SPIEGEL: Is Obama not more of a compromise-oriented bridge builder and in fact quite the opposite of radical?
Friedman: You never know, and I do not think that he really knows. Presidents grow up in the White House. The times shape the man.
SPIEGEL: What do you mean by "radical?"
Friedman: Take energy politics. Right now our energy bills are the sum of all lobbies. We have energy politics, not energy policy. We can no longer afford to do that. It would be radical if we were going to send two wise men away for six months, they would come back with a national energy policy, and we were going to bring it before Congress with an up or down vote. No amendments, no earmarks, no nothing. Just vote for the right policy or shut up.
SPIEGEL: That sounds like a longing for the end of politics.
Friedman: Well, we need a little bit because we have been overwhelmed by politics and money and nobody thought of the long term national interest.
SPIEGEL: But is the "American Way" not about just this kind of short-term thinking, ready fun and fast money?
Friedman: We should bid farewell to this past. We can no longer afford a future that resembles it. Another decade of this and we will be a Third World country.
SPIEGEL: The economic crisis is hitting America and the rest of the world hard. Someone who read nothing but your book "The World Is Flat" would be very surprised. The nice, flat, liberal world economy is slipping.
Friedman: There were three major books after the end of the Cold War that made big claims: "The End of History" by Francis Fukuyama, "The Clash of Civilizations" by Samuel Huntington and "The World Is Flat." I would say that the latter two are still standing.
SPIEGEL: You would actually write it like that again?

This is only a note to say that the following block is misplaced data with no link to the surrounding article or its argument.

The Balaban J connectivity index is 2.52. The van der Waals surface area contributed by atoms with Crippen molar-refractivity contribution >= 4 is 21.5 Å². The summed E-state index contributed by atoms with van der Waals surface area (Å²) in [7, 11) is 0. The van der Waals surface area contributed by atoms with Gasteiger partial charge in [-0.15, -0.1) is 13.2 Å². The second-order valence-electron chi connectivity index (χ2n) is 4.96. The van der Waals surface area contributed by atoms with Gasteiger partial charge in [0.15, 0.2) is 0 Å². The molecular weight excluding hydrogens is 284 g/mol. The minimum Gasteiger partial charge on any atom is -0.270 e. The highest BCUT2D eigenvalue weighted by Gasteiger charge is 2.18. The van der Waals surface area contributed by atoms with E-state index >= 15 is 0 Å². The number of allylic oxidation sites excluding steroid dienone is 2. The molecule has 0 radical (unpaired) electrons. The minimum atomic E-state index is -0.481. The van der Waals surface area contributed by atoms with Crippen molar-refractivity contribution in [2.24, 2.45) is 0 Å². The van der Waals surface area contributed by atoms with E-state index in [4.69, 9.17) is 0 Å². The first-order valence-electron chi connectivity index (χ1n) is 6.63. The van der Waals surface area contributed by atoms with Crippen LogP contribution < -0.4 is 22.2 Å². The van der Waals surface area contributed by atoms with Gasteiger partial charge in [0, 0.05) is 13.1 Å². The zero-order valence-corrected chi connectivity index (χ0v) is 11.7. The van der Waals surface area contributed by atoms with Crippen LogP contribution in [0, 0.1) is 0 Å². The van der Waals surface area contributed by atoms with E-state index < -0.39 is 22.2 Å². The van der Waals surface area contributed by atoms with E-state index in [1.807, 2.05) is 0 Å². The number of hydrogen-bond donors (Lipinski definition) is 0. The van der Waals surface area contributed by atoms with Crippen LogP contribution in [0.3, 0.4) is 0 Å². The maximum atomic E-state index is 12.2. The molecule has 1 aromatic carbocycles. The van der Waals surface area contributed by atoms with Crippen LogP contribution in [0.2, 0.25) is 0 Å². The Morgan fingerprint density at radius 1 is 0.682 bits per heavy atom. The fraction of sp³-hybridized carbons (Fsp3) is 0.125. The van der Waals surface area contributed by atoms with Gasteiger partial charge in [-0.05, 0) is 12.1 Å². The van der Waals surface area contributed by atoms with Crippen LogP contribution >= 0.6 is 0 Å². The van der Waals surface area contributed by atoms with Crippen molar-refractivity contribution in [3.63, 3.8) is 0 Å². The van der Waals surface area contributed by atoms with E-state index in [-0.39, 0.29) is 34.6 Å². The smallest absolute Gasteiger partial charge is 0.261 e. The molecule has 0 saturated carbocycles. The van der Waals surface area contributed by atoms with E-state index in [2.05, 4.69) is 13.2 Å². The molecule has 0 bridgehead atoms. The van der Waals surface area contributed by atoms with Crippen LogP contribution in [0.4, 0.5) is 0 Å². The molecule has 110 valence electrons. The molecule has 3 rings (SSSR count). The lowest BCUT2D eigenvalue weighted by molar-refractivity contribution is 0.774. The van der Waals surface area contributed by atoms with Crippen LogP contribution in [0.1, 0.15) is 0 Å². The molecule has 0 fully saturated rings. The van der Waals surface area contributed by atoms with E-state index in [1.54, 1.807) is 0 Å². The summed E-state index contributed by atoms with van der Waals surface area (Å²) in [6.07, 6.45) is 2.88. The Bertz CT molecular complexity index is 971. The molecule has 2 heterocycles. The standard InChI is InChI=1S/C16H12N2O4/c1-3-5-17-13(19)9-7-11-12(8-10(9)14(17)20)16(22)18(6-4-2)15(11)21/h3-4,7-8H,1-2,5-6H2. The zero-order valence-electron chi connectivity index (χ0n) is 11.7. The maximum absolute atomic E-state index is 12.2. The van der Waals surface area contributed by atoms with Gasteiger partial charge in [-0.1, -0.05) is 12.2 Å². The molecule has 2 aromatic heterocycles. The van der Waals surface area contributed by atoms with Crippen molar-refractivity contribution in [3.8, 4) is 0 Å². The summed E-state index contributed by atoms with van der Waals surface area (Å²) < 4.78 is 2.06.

Friedman: If you followed this economic crisis and you do not think that the world is getting flatter, you are not paying attention. We saw the entire global economy at one time acting totally in sync. The real truth is the world is even flatter than I thought. Our mortgage crisis is killing Deutsche Bank. You still don't think the world is flat?
SPIEGEL: Increasing global imbalance, rising social tensions in America and the global economic crisis are of no consequence to you?
Friedman: Gentlemen, you are compelling me to do a dramatic reading from "The Lexus and the Olive Tree," published in 1999. (Stands up, takes the book from the shelf and reads aloud.) "The other type of global economic crisis that can threaten the whole system is the crisis of bad lenders, from banks to mutual funds to hedge funds, which are now able to lend so much money to so many people and so many places, that when they engage in reckless lending on a massive scale and then suddenly try to get their money back, they have the potential to inflict serious damage on both good economies and bad ones." As banks do not want to lose their share of the market, they shove money out the door, just like drug dealers. "Come on, kid, just try a little of this cash. The first one is free".
SPIEGEL: All right, but this world is anything but flat. Some sit on a sunny hill and others in a shadowy valley.
Friedman: By "flat" I did not mean that the world is getting equal. I said that more people in more places can now compete, connect and collaborate with equal power and equal tools than ever before. That's why an Indian in Bangalore can take care of the office work of American doctors or read the X-rays of German hospitals.